Uneven Odds: Is There Value To Be Found Betting On Canelo vs. Rocky?

canelo alvarez rocky fielding

It’s a fun thought experiment: What would the odds have been on Apollo Creed vs. Rocky Balboa I?

Probably something similar to what we saw in Mike Tyson-Buster Douglas, leaving Creed bettors sweating to the end after laying massive money on the favorite, while Balboa dreamers would get their hopes crushed during the scorecard reveals. The only big winners would have been those who took Apollo on points, at, what, about a +500 longshot?

The odds aren’t quite as astronomical for this Saturday night’s fight at Madison Square Garden in New York City, pitting another longshot Rocky, Liverpool’s Michael “Rocky” Fielding, against a Creed of sorts, a top-five pound-for-pounder and the biggest star in boxing below the heavyweight division, Mexico’s Saul “Canelo” Alvarez. But the odds are wide enough to make this fight, a mismatch on paper, extremely difficult to bet profitably.

Looking at the New Jersey online sports betting options, at FanDuel Sportsbook, Canelo is -2000, Fielding is +900. At DraftKings Sportsbook and Play Sugarhouse (both sites/apps are operated by Kambi), the favorite is -1667, the underdog +800.

Anywhere you look, there’s a massive vig, a huge gap between the favorite and the underdog making it nearly impossible for the house to lose money. This isn’t like what the Mirage was offering on Douglas-Tyson in 1990, where Douglas closed at +3700, Tyson at -4200. Nowadays, a perceived boxing mismatch turns the bettor into a prohibitive underdog.

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Alternative wagering options

If we can agree that neither a straight-up bet on Alvarez or Fielding is great value, even at the best possible prices of -1667 and +900, respectively, where can a bettor find something worth wagering on?

All 15 experts polled by ESPN predicted that Canelo would win by knockout. At FanDuel, Alvarez by KO (which also includes TKO and DQ) is -300. That’s pretty solid value. (The same bet is -400 at DK.)

But, of course, there’s risk. Alvarez is moving up from 160 pounds to 168 for this fight — essentially cherry-picking a belt against a borderline world-class opponent to be able to call himself a three-division champion — and it’s possible that Canelo, who will be giving up six inches in height to go along with probably a handful of pounds, will find his punches less effective than usual against a bigger man. The possibility of Alvarez dominating the fight but deciding after about 10 rounds that he’s unlikely to get the knockout and coasting across the finish line looms.

If you’re in the market for more bang for your buck, you can zero in on a round or group of rounds. In his lone defeat, Fielding got caught early and stopped in one round by Callum Smith. History repeating is worth +1800 at FanDuel.

A mid-rounds stoppage seems more realistic. On FanDuel, Alvarez between rounds 4-6 is +280 and between rounds 7-9 is +320. Bet $50 on each, and you’re profiting either $230 or $270 if one of them comes through.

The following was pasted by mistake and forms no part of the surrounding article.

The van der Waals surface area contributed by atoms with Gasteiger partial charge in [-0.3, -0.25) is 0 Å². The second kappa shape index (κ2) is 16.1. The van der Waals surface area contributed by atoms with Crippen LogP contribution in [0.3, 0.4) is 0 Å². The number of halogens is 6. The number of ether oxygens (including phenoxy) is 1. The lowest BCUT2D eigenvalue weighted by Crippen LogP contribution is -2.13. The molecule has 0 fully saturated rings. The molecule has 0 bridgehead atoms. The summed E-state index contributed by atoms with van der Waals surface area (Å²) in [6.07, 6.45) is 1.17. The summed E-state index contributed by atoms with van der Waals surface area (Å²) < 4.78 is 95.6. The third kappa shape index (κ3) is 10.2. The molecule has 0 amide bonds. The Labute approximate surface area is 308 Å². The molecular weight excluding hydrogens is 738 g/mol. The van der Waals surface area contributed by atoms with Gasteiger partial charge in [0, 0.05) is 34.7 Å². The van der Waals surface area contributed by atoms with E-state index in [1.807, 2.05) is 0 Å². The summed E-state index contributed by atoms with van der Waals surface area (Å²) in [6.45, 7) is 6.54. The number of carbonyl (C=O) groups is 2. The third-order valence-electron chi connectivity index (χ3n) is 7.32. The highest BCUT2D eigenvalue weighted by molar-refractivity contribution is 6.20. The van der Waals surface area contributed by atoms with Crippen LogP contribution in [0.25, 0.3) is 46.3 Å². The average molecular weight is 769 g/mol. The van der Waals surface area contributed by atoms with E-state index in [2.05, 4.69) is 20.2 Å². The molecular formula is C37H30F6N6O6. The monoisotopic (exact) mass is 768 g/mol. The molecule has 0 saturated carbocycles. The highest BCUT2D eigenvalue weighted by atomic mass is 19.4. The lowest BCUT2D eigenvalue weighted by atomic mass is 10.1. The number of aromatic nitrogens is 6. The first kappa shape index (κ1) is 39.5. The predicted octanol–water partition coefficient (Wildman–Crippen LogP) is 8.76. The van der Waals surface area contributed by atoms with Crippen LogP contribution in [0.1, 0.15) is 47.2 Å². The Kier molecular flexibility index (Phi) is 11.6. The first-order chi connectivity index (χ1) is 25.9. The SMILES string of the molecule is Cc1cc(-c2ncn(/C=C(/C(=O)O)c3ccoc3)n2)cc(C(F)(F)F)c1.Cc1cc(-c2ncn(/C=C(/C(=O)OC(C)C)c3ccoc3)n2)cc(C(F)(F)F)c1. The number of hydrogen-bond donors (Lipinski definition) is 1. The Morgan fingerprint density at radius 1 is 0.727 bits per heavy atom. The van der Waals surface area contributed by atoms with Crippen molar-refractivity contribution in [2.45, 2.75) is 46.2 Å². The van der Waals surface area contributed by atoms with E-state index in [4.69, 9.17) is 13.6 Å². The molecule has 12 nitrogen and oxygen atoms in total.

For those who’d prefer to leave the winner out of the equation, FanDuel has the over/under on rounds at 6½, with a -112 price in either direction. DraftKings set its line higher, at 7½ rounds, but it’s -159 to take the under and +120 for the over.

In light of the draw verdict in the Tyson Fury-Deontay Wilder fight two weeks ago, it might be tempting to bet on a tie, which is a healthy +3700 at FanDuel. The problem is, that “always hedge with a few bucks on the draw” theory typically only applies to fights that seem competitive on paper. Fury-Wilder was such a fight. The first Alvarez-Gennady Golovkin fight, which ended in a controversial draw (is there such a thing as a non-controversial draw?) also qualified. Betting the draw in Alvarez-Fielding basically means you think Fielding can win and the judges will shaft him via the draw.

Further down the card …

The Alvarez-Fielding undercard isn’t exactly loaded with toss-up fights, but there are a couple of options with tighter odds than the main event.

David Lemieux (-550 on FanDuel) vs. Tureano Johnson (+400), is the most even matchup. Lemieux is a pure puncher at middleweight who can sometimes be outboxed; the Canadian by KO or TKO is -210.

Comebacking welterweight Sadam Ali (-835 on DraftKings) gets a likely get-well fight against veteran Mauricio Herrera (+640 on FanDuel). Herrera has never been knocked out before, but if he’s flirting with “washed” status at age 38, Ali by KO at +440 on FanDuel holds some appeal.

The rest of the card is heavy with rising prospects and mismatches, including unbeaten Irish Olympic gold medalist Katie Taylor (-2000 on FanDuel) against more lightly regarded 38-year-old Fin Eva Rasanen (+1000).

If you’re in the market for a crazy longshot, little-known Francisco Fonseca challenges the supremely skilled but somewhat inconsistent Tevin Farmer for a 130-pound belt. Fonseca is a mere +1000 on DraftKings, but he’s +1750 on FanDuel. All things considered, he’s probably a better underdog value than Fielding in the main event.

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